We moved from the museum’s soulful stories to the pleasure of a ride on a funicular.
Upper Town stands higher than Lower Town by about 100 fairly abrupt feet, and the funicular, built in 1893, provides a way to quickly get from one to the other. It calls itself the world’s oldest, shortest, steepest and safest funicular. And maybe, at four kunas for a ticket, it’s the cheapest. We entered and fanned our faces with our hats until the car descended its 217-foot track to the bottom.
We dipped into modern Zagreb and a young, hip place called Duck for lunch.
We sat at the counter and ate mussels and a chicken Caesar salad and of course drank Croatian white wine.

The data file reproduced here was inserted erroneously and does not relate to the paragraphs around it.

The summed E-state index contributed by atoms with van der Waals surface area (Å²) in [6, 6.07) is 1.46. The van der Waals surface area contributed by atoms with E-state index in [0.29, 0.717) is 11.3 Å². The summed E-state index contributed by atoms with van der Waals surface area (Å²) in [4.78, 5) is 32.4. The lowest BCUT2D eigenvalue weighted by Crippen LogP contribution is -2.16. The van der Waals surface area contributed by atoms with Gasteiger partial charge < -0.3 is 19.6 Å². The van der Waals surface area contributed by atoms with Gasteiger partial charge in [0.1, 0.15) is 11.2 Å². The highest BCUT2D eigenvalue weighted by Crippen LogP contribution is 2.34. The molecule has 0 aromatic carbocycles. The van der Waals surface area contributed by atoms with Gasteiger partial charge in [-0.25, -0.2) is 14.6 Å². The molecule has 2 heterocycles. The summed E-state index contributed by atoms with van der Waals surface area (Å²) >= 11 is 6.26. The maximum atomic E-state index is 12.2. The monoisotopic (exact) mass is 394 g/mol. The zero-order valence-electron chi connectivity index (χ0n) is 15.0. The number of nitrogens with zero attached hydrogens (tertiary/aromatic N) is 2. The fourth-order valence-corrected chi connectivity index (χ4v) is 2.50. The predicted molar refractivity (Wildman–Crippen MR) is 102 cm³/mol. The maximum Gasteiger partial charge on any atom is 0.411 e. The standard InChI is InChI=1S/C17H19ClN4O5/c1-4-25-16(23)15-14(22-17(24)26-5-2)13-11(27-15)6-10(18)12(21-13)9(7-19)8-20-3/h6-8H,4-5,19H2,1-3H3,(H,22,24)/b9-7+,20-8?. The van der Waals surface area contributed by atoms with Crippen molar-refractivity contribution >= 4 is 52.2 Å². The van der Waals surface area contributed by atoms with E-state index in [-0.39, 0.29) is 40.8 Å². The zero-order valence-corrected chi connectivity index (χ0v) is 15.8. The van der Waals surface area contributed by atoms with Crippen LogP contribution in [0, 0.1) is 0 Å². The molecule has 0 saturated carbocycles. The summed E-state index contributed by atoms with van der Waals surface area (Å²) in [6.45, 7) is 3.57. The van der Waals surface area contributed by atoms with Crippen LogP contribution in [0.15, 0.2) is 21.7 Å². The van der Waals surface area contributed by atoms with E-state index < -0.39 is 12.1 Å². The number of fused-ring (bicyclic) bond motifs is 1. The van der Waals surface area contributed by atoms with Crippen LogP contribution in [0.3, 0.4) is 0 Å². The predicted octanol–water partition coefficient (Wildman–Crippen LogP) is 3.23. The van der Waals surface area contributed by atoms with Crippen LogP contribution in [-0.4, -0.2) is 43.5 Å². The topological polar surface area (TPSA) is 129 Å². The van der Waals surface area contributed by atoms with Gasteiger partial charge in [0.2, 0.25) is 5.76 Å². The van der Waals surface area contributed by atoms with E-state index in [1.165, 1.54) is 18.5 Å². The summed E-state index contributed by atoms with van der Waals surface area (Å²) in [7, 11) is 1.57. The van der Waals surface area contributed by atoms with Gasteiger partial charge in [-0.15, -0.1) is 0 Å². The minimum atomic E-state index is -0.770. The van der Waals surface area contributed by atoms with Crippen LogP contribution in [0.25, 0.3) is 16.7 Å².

At Barbara’s insistence, I discovered the pleasure of shopping at Zara, the Spanish retail chain that offers knock-offs of designer clothes at a fraction of the price. The extreme heat forced me to get a few new shirts.
Barbara found a hair salon across from the hotel that featured her favorite Aveda products and enjoyed talking to the excellent hairdresser, Luciana Sakic.
When the young woman learned that we planned to head to Bosnia, she shook her head. “My father was there during the war in the ’90s. But when I ask him to talk about it he says, ‘Please Luciana, you don’t want to know. Don’t make me talk.'”
That evening, we ate at the Esplanade’s less formal Bistro restaurant. The dated sound track played an incongruous loop of Frank Sinatra classics. Our young waiter said, “I’m going to get some new music. They said that I could update it. Are you coming back this way? You’ll hear it.”
Barbara ordered the house special risotto and I had asparagus. We ordered a bottle of Croatian pinot noir to accompany my veal cheek main course
and Barbara’s smoked pork dish.